Condemner or Condemned

13 Oct

If you ever visit IH Dubai in the afternoon, there’s a good chance you’ll stumble into a round of ‘Guess that Collocation’.  Someone shouts out a random word, everyone guesses the most common collocation, and then we check the COCA or BNC corpus.  What can I say, we really know how to party.

Anyways, one day someone picked condemn. I think the best guess was violence which came in at about #5, but what was really surprising came a little further down the list: homosexual at #23 and homosexuality at #35.  So, when it came time to write a paper for the lexis module of my MSc, I decided to do a little more investigating.  I won’t bore you with research methods or tables of corpus search results[1], but here are a few trends that I found interesting:


PolFinger wagitics

Politicians love to condemn.  Condemn other parties, condemn other governments, condemn the terrorists – if someone/something needs condemning, they’re the ones to turn to.  And if it’s not them condemning, it’s the media reporting the politicians.  Just take a look at some of the top collocates:

–          War: attack, bombing, violence, terrorism

–          Politics: resolution, motion, Clinton, government

–          Other nations: Israel, Palestine, Iran, Iraq



Of course, if you really want some good ol’ fashioned moral judgment, nothing beats religion.  In fact, the two sub-genres where condemn occurred most frequently were religious magazines for the US and sermons for the UK.  Not surprisingly, there were a number of obvious religious collocates, including church, bible, and cleric to the left of the verb, and homosexuality and suicide to the immediate right.  What I found most fascinating was that these common collocates only occurred in the COCA corpus and not in the BNC.  This raises a number of questions:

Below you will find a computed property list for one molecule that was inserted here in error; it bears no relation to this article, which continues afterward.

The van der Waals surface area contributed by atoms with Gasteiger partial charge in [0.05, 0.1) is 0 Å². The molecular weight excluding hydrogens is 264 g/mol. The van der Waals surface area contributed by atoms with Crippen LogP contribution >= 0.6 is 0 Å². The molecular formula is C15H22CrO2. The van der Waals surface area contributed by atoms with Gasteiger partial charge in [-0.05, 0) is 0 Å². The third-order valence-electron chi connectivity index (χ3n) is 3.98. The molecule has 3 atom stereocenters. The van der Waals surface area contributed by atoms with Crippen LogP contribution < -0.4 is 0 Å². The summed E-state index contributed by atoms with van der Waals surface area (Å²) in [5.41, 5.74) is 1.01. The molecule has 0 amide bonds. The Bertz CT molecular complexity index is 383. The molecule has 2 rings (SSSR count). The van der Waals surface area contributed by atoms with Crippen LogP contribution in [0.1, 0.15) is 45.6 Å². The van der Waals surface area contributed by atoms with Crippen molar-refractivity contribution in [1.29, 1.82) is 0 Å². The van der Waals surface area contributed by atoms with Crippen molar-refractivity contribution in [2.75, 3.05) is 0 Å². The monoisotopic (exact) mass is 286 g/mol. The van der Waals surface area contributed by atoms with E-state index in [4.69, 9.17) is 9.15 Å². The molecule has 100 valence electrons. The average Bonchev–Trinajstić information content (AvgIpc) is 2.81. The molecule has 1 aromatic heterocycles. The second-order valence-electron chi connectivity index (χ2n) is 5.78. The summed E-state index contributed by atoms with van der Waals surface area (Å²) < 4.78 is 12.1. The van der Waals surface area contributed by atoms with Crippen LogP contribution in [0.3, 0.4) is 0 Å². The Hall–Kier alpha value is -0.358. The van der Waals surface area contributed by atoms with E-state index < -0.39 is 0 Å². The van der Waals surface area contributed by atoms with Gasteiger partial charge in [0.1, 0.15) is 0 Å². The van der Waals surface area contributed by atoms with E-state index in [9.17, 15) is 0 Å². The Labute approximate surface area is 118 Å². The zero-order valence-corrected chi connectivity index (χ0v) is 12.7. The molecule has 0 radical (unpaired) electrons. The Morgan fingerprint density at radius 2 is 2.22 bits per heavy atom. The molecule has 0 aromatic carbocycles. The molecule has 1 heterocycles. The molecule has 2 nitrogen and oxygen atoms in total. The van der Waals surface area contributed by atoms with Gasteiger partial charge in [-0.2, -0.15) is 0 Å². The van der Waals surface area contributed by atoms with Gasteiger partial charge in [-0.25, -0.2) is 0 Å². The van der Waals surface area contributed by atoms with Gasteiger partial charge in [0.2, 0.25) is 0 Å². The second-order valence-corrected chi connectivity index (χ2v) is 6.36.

Do Americans condemn more for religious reasons than the British?

Do American politicians incorporate more religion into their political platforms?  If so, is it mostly the right wing?

Does the American media merely report this or do they actively condemn as well?

Is the anti-gay movement really that strong in the US or is it just rhetoric from both sides on the issue of homosexuality?

Although I try to put forward my own hypotheses in my paper, I think I’ll just leave the questions here for others to mull over.  Interestingly as well, even the Webster dictionary (US) includes the term ‘moral judgment’ in its primary definition while Collins (UK) only talks about disapproval and censure.


Condemner or Condemned

As seen, whether the collocate search is for words to the left or right of the Condemn makes a huge impact on the results.  On the left, we can see agents who are doing the condemning, typically depersonalized entities, the law, the government, the bible, the UN, etc.  It seems that usually when someone wants to condemn somebody else, it’s better to hide behind the moral weight of a faceless powerful force.  Even when this isn’t the case, the passive voice is also often used – apparently personally condemning is distasteful!


Overall, I have to admit – I didn’t actually enjoy doing corpus research and may leave this particular field to other more qualified and enthusiastic people.  What I do find fascinating are the trends that emerge from this kind of work and I’ll definitely be continuing to read others’ papers.  If you come across anything similar, please do let me know and post a link.

[1] If anyone has a perverse desire to see the whole paper, just send me a private message.


8 Responses to “Condemner or Condemned”